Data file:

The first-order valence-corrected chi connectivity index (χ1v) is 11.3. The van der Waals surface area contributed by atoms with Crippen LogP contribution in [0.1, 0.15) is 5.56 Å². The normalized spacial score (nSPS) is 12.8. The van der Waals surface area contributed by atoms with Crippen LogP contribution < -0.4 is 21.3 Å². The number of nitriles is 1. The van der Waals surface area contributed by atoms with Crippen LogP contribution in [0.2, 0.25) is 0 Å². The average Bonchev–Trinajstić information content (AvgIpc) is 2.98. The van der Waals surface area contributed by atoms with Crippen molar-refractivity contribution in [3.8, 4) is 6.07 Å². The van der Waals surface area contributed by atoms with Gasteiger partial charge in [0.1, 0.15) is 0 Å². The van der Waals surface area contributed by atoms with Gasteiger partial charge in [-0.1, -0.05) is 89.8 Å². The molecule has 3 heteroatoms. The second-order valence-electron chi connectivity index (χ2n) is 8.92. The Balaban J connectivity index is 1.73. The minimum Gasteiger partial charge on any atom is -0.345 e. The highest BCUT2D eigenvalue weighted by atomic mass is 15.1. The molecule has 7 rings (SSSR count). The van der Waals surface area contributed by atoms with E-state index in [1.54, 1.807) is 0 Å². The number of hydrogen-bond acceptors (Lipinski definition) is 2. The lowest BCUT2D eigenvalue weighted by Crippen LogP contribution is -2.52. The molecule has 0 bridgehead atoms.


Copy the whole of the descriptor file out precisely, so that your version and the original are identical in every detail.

The first-order valence-corrected chi connectivity index (χ1v) is 11.3. The van der Waals surface area contributed by atoms with Crippen LogP contribution in [0.1, 0.15) is 5.56 Å². The normalized spacial score (nSPS) is 12.8. The van der Waals surface area contributed by atoms with Crippen LogP contribution < -0.4 is 21.3 Å². The number of nitriles is 1. The van der Waals surface area contributed by atoms with Crippen LogP contribution in [0.2, 0.25) is 0 Å². The average Bonchev–Trinajstić information content (AvgIpc) is 2.98. The van der Waals surface area contributed by atoms with Crippen molar-refractivity contribution in [3.8, 4) is 6.07 Å². The van der Waals surface area contributed by atoms with Gasteiger partial charge in [0.1, 0.15) is 0 Å². The van der Waals surface area contributed by atoms with Gasteiger partial charge in [-0.1, -0.05) is 89.8 Å². The molecule has 3 heteroatoms. The second-order valence-electron chi connectivity index (χ2n) is 8.92. The Balaban J connectivity index is 1.73. The minimum Gasteiger partial charge on any atom is -0.345 e. The highest BCUT2D eigenvalue weighted by atomic mass is 15.1. The molecule has 7 rings (SSSR count). The van der Waals surface area contributed by atoms with E-state index in [1.54, 1.807) is 0 Å². The number of hydrogen-bond acceptors (Lipinski definition) is 2. The lowest BCUT2D eigenvalue weighted by Crippen LogP contribution is -2.52. The molecule has 0 bridgehead atoms.